According to the present invention, the signals representing the live image and reference image are differentiated and thresholded to provide a polarity bit and mask bit for each pixel position. The value of the mask bit is one digital state (off) if the amplitude of the analog signal falls between two preselected threshold levels and will be of an opposite digital state (on) if the amplitude is greater than the threshold levels. The value of the polarity bit is dependent upon on whether the amplitude of the signal is positive or negative. The polarity bits and mask bits of the resultant images are used to generate a correlation function in which the polarity bit values are ignored for those pixel positions having mask bits of the one state representing the off condition.
The various advantages of the present invention will become apparent to one skilled in the art upon studying the following specification and by reference to the drawings in which:
FIG. 1 comprises waveforms and graphs helpful in understanding the general correlation function of the prior art;
FIG. 2 similarly consists of waveforms and associated indicia helpful in understanding problems associated with prior art correlators when the live image is relatively bland;
FIG. 3 is similar to FIG. 2 except that it illustrates the improvement provided by way of the present invention;
FIG. 4 is a functional block diagram of hardware for carrying out the teachings of the preferred embodiment of this invention; and
FIG. 5 is useful in understanding the accession of correlation video from the framestores in the convolution process.
Almost all correlators work on the premise that the reference image forms a subimage of a larger image called the live image. It is the function of the correlator to locate the portion of the live image which most nearly resembles the reference image. The correlator performs this function by successively superimposing the reference image on the live image with different offsets and computing a measure of similarity at each offset. The similarity measure is called the correlation function. The position of the global maximum of the correlation function yields a best estimate of the offset between the reference image and the live image.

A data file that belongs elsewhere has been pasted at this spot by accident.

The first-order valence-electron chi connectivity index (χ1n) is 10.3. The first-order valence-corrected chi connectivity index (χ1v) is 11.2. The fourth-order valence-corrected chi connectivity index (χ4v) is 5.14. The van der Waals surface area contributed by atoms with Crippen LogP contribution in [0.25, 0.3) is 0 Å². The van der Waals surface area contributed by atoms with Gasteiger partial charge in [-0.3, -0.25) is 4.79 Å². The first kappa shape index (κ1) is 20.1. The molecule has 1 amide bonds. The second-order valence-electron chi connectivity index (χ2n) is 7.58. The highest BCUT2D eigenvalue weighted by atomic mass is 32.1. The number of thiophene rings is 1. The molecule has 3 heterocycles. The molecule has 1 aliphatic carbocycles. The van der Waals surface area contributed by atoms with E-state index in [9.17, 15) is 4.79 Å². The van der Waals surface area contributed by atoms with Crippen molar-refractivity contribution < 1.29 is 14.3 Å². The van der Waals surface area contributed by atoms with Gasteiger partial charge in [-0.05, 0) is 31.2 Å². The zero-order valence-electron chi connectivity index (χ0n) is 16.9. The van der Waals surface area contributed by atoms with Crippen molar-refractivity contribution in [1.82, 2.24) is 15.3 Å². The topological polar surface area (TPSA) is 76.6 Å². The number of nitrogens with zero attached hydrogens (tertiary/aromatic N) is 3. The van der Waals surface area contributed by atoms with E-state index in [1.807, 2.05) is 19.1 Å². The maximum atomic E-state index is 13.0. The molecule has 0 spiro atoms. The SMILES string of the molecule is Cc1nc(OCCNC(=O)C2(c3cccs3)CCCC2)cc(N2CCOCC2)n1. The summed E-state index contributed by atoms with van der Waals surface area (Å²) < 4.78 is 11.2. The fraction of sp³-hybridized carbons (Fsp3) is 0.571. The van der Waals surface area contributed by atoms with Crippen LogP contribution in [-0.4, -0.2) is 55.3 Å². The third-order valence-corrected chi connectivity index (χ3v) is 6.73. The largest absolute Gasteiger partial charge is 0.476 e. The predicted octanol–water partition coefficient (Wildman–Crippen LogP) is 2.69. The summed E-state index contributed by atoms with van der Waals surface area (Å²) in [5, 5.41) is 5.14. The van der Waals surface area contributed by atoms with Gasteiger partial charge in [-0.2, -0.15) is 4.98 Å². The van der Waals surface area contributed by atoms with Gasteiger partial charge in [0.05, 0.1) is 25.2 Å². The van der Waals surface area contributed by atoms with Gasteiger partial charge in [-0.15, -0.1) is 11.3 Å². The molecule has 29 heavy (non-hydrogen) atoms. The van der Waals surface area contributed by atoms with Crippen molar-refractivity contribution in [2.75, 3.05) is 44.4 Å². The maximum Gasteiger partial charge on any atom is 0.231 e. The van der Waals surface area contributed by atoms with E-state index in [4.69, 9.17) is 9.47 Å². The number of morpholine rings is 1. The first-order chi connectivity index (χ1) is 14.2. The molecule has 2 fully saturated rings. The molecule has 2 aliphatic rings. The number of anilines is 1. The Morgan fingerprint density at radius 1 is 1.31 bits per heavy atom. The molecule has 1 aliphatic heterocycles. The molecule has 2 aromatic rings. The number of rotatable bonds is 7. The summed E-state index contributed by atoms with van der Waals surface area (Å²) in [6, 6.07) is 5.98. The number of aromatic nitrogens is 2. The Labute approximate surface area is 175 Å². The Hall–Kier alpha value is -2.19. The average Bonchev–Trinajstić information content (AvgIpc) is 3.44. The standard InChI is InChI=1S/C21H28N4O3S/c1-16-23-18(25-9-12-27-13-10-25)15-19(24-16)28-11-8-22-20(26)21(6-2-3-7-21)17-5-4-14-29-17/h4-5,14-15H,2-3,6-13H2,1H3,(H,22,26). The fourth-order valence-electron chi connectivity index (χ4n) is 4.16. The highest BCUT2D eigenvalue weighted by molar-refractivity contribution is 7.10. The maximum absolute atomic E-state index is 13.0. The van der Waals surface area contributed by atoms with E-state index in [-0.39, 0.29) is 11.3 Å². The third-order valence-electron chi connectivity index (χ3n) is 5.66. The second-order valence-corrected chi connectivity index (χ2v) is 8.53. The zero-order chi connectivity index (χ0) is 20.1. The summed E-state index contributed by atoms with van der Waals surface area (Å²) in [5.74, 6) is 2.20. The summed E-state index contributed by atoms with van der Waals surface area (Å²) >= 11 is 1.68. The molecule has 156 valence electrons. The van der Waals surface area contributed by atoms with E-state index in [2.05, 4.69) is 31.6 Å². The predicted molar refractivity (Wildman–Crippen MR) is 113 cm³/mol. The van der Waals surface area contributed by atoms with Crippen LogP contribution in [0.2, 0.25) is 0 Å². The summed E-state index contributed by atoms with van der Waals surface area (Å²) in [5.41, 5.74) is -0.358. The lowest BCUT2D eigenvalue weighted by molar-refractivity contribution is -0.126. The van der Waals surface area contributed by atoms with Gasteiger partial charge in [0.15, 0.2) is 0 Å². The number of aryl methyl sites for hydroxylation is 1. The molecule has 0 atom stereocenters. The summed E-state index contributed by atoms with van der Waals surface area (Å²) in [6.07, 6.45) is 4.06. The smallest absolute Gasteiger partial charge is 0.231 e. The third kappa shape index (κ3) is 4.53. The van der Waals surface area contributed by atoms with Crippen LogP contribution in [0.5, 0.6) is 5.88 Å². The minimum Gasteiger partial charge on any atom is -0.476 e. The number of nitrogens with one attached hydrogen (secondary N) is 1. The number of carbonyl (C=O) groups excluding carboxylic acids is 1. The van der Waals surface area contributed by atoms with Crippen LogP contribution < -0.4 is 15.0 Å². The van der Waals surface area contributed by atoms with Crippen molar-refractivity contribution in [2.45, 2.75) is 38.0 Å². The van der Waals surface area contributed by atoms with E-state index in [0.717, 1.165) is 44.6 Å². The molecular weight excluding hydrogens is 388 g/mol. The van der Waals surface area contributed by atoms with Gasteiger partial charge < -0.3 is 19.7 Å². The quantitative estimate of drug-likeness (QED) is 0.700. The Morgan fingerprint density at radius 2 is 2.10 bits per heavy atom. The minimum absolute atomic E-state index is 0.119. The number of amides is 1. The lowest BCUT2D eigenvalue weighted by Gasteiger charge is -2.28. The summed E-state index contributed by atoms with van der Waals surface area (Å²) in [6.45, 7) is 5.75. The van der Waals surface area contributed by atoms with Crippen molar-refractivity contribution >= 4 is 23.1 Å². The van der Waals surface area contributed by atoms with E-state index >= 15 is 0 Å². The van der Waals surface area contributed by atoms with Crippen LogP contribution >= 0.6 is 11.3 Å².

The bilevel correlation function is developed by accumulating the number of pixels with coincident polarity between the two images as shown in FIG. 1. Note that each pixel is used in the matching process and assigned equal weight. In those pixels where the signal magnitude is smaller than the noise, the polarity assigned to the pixel is determined by the polarity of the noise. These pixels are equally likely to be positive or negative in polarity. Since the noise is independent from image to image, the noise dominated reference pixels are as likely to match or mismatch the corresponding pixels in the live image. Statistically, these pixels do not contribute to the magnitude of the correlation peak but increase the variance or the fluctuation of the peak magnitude. In bland scenes where the bulk of the reference pixels are noise dominated as shown in FIG. 2, the fluctuations of the peak magnitude can be so large relative to the mean peak that the correlation function's peak position no longer indicates the true offset between the two images.
The maskable bilevel correlator of the present invention gets around the bland scene problem in a conceptually very simple manner. It reasons that since the noise dominated pixels do not contribute toward enhancing the magnitude of the correlation peak but increases its statistical fluctuation, they degrade the correlator's ability to correlate. Therefore, they must be excluded from the correlation process. Instead of using every pixel in the reference image in the correlation process, it ignores the noise dominated pixels. It does so by computing a pair of thresholds that is placed at ko about the mean gradient amplitude of the input scene. (k is a constant typically in the range of 1 to 2 and σ is the standard deviation of the noise in the image). Those reference image pixels with magnitude between the threshold pairs have low signal to noise ratio and are masked off. Reference image pixels with magnitudes outside of the region bounded by the threshold pair have good signal to noise ratio and are unmasked. Functionally, only unmasked pixels are used in the correlation process.